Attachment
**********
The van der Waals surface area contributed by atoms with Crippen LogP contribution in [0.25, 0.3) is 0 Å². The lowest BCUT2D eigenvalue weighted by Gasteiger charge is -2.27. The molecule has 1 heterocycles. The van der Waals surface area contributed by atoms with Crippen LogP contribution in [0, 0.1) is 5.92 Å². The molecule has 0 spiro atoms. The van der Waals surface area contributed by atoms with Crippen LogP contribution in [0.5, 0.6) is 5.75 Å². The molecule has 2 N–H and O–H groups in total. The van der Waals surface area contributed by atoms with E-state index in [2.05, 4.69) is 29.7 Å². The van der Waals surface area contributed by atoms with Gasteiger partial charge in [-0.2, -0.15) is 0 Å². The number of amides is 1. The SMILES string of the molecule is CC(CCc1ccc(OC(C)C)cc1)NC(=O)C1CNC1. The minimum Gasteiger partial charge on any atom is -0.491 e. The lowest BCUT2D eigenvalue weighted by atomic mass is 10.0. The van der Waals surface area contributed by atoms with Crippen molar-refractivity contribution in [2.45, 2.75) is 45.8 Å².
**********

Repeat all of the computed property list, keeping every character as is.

The van der Waals surface area contributed by atoms with Crippen LogP contribution in [0.25, 0.3) is 0 Å². The lowest BCUT2D eigenvalue weighted by Gasteiger charge is -2.27. The molecule has 1 heterocycles. The van der Waals surface area contributed by atoms with Crippen LogP contribution in [0, 0.1) is 5.92 Å². The molecule has 0 spiro atoms. The van der Waals surface area contributed by atoms with Crippen LogP contribution in [0.5, 0.6) is 5.75 Å². The molecule has 2 N–H and O–H groups in total. The van der Waals surface area contributed by atoms with E-state index in [2.05, 4.69) is 29.7 Å². The van der Waals surface area contributed by atoms with Gasteiger partial charge in [-0.2, -0.15) is 0 Å². The number of amides is 1. The SMILES string of the molecule is CC(CCc1ccc(OC(C)C)cc1)NC(=O)C1CNC1. The minimum Gasteiger partial charge on any atom is -0.491 e. The lowest BCUT2D eigenvalue weighted by atomic mass is 10.0. The van der Waals surface area contributed by atoms with Crippen molar-refractivity contribution in [2.45, 2.75) is 45.8 Å².